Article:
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Adventure venture: Apple River Kayak finds water levels and weather keys to success

Adam Sutherland and Dai Green started Apple River Kayak, LLC, this past season providing shuttle service, kayak rental and kayak trips on the upper Apple River (Photo by Tom Lindfors)

Adam Sutherland and Dai Green had been tossing around the idea of creating a kayak rental and shuttle service operating on the upper Apple River for the last three years. Dai introduced Sutherland to kayaking five years ago. After he caught the bug, Sutherland said, “I acquired seven kayaks personally and would take friends and coworkers. It’s always fun to kayak with more people.”

After hauling enough friends, family and co-workers up and down the river, they decided, “We wanted to make things easier for everybody.”

The hassle with kayaking is the shuttling back and forth between where you get off the river back to where you put in after you’ve completed your trip down the river. “Having to have two or three vehicles, and then when you get out, you can’t just get out and go home. You have to go retrieve vehicles from 10 miles in the other direction,” Green said.

Apple River Kayaking solves that problem.

“Clients leave their cars at wherever they’re going to get off the river. We meet them at that point, load their boats on our trailer, load them into the van and drive them to where they want to get onto the river. That way when they finish, they’re ready to go.”

In addition to the shuttle service, Sutherland and Green also offer kayak rental and an assortment of specific length trips down the river which include the shuttle service. Their trip packages include kayaks, life vests, paddles and dry bags as well as a short instructional session if needed.

“I show them how to use the paddle, how to get in and out and how to adjust the seat. I prefer they sit in the kayak before we put them in the water (for more stability). That way the seat is adjusted and the pegs are adjusted and they know where their knees should be on the kayak for extra balance,” Sutherland said.

They also offer to take photos of your experience, especially for first timers, which can be emailed to you at a later date as a remembrance of your experience and hopefully as a reminder to come back and do it again. Be warned, they have a strict drug and alcohol policy.

“We don’t tolerate drinking or drugs,” Sutherland said. “If you are impaired or intoxicated, we may not rent to you. Drugs and alcohol don’t mix with kayaking because it’s an interactive sport.”

Finding a rhythm for a seasonal business can be tricky. In the kayaking business, unpredictable weather and water levels can spell the difference between a great season and a forgettable one. Initially Sutherland and Dai were hoping to operate from April through the end of October.

“We’re looking at this as our learning year. We really didn’t know what to expect,” Sutherland said. “Our expectations were higher at the beginning of the year, but as the season went on, we adjusted our expectations.”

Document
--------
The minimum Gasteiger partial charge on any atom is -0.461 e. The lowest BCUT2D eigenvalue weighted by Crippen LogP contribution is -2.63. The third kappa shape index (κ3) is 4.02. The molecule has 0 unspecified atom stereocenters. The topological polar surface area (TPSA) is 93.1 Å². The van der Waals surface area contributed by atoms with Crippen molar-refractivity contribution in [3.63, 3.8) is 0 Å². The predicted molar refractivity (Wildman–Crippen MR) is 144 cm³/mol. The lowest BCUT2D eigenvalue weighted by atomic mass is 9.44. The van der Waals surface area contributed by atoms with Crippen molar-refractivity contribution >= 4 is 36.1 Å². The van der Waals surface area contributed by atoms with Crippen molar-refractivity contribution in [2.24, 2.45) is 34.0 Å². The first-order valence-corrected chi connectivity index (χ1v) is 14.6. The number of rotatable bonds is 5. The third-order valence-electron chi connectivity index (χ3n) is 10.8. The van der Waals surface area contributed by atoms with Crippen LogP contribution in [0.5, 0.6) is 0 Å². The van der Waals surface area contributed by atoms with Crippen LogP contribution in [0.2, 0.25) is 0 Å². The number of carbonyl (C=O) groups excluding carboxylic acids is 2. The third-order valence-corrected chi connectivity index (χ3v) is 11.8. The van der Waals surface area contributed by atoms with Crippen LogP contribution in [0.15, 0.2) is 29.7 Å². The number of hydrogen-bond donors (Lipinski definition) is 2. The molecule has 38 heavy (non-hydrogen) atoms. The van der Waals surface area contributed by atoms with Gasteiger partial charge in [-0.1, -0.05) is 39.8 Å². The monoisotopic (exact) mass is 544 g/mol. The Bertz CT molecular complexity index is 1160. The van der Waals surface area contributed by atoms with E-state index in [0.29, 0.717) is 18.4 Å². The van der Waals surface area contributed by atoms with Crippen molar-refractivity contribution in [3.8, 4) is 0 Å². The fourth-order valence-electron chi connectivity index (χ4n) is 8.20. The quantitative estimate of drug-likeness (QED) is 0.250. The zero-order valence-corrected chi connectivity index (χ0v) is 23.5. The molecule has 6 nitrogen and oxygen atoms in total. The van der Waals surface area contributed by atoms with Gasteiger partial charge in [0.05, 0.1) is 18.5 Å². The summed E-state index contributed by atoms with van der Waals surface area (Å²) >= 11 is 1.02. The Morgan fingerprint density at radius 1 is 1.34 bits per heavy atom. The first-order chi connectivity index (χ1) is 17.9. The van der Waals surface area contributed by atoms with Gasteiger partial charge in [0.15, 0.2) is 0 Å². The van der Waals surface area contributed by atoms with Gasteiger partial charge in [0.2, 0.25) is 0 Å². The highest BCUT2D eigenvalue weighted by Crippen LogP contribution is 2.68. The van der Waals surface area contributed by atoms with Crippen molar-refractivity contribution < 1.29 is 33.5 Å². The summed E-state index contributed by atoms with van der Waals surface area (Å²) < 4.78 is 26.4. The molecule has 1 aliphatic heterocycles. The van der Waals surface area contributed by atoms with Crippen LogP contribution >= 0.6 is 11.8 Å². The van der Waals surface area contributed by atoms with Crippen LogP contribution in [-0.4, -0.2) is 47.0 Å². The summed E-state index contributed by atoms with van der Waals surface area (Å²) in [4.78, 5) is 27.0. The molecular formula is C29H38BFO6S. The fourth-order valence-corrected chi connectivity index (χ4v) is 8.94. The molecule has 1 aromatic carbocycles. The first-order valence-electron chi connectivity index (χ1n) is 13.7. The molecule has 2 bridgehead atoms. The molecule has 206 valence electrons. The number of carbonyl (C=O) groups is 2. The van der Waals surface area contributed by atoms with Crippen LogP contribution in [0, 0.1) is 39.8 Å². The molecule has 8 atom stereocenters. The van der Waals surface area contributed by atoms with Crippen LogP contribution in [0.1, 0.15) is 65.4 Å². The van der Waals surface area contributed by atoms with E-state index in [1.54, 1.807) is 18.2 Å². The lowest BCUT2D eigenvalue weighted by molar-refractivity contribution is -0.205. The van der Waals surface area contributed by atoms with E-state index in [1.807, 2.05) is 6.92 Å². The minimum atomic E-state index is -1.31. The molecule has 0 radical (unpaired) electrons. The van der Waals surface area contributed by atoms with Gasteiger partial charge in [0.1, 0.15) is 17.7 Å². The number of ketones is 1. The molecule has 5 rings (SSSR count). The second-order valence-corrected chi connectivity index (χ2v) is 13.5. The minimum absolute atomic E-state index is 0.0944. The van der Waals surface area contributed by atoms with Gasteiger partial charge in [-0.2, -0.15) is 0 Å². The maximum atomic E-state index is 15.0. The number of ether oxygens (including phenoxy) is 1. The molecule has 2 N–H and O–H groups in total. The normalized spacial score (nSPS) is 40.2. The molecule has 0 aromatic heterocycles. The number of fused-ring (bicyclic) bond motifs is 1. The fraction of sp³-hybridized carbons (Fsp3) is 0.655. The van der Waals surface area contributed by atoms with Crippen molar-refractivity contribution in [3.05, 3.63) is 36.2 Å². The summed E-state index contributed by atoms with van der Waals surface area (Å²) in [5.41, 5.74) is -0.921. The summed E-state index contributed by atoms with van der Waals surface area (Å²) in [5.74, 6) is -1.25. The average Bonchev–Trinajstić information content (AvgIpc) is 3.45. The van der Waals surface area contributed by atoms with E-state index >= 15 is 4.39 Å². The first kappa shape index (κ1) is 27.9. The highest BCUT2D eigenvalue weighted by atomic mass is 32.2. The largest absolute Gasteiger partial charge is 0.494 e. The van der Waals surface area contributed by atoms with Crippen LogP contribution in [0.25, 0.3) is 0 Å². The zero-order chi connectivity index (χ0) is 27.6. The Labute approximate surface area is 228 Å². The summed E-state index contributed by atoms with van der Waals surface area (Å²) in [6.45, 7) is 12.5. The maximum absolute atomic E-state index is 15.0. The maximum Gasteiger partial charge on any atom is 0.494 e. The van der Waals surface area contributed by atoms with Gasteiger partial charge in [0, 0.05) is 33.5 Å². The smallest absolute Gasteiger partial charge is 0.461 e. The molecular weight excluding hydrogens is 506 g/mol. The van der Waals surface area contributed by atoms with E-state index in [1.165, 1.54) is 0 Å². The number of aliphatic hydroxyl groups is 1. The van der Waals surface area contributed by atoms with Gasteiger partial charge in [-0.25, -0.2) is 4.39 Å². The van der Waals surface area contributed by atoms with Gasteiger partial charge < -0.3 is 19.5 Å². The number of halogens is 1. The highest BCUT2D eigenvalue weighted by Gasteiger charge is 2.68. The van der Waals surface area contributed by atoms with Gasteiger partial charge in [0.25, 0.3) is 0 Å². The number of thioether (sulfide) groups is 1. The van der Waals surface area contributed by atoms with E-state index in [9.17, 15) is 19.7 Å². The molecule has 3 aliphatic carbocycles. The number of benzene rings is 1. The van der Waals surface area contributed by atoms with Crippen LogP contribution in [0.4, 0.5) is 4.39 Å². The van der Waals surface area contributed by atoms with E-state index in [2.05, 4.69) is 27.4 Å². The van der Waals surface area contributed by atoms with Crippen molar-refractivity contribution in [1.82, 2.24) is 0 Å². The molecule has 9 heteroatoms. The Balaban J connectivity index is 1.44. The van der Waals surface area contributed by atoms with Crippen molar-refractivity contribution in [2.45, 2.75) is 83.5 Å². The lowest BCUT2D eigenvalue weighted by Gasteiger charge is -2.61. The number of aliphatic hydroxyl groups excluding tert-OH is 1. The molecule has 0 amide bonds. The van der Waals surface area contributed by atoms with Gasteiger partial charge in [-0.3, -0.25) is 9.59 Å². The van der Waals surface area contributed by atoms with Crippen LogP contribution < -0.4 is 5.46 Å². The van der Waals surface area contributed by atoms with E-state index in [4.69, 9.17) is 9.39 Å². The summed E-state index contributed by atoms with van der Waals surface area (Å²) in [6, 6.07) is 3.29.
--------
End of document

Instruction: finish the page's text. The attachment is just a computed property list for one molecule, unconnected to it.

“We’re doing a little rain dance most evenings these days,” Dai said. “People who have used us, have enjoyed the experience, though it’s yet to turn into repeat business other than family members,” she added.

The majority of their customers this year have come from out of state including Minnesota and Iowa.

“Our main goal is to get people to stay longer in the area whether they’re staying at the AmericInn in New Richmond or one of the campgrounds in Somerset. We’d like to give them more to-do in the area, and kayaking is a wholesome family activity.”

They estimate about 100 people have use their services so far this season and there’s still a month or two remaining, depending on the weather and water levels.

“We thought we’d give it at least a three-year shot to see if we can make the business sustainable,” Sutherland said.

When they’re not working on the river, Dai works as a systems analyst for the State of Minnesota while Sutherland manages an office for H&R Block.

Compared to doing taxes, “People are happy to do this,” said a smiling Sutherland.

Added Dai, “It’s like being the sample lady at the grocery store; everybody loves you.”

Currently Apple River Kayak offers four different trips ranging from one-to-two hours for $25 to their most challenging trip, six-to-seven hours for $75.

They’re quick to point out, the short routes are great for beginners.

“We’re trying to get people who thought, ‘I could never kayak, it’s just too out there for me,’ to give it a shot. Our short trips are a great way to find out if kayaking is for you,” Dai said.

If you’d like to enjoy their company on your journey, it will cost you an additional $25 for their expert guidance.

They’ve learned they have to be flexible when it comes to changing or skipping various routes when low water levels become a reality late in the season. Additional routes and other local rivers, such as the Willow and St. Croix, could be added once they begin to get a better sense of the length and logistics of a season.

To avoid the tubing crowd, the furthest south they run now is to just north of Somerset, however, they are considering adding that section of river to their trips after the tubing season ends in early September.

Watch the company’s website,, for further details.

They’ve also talked about other rivers, such as the Brule and Upper St. Croix, that might be set up as guided day or weekend trips, but for now they’re content with mastering the resource close home.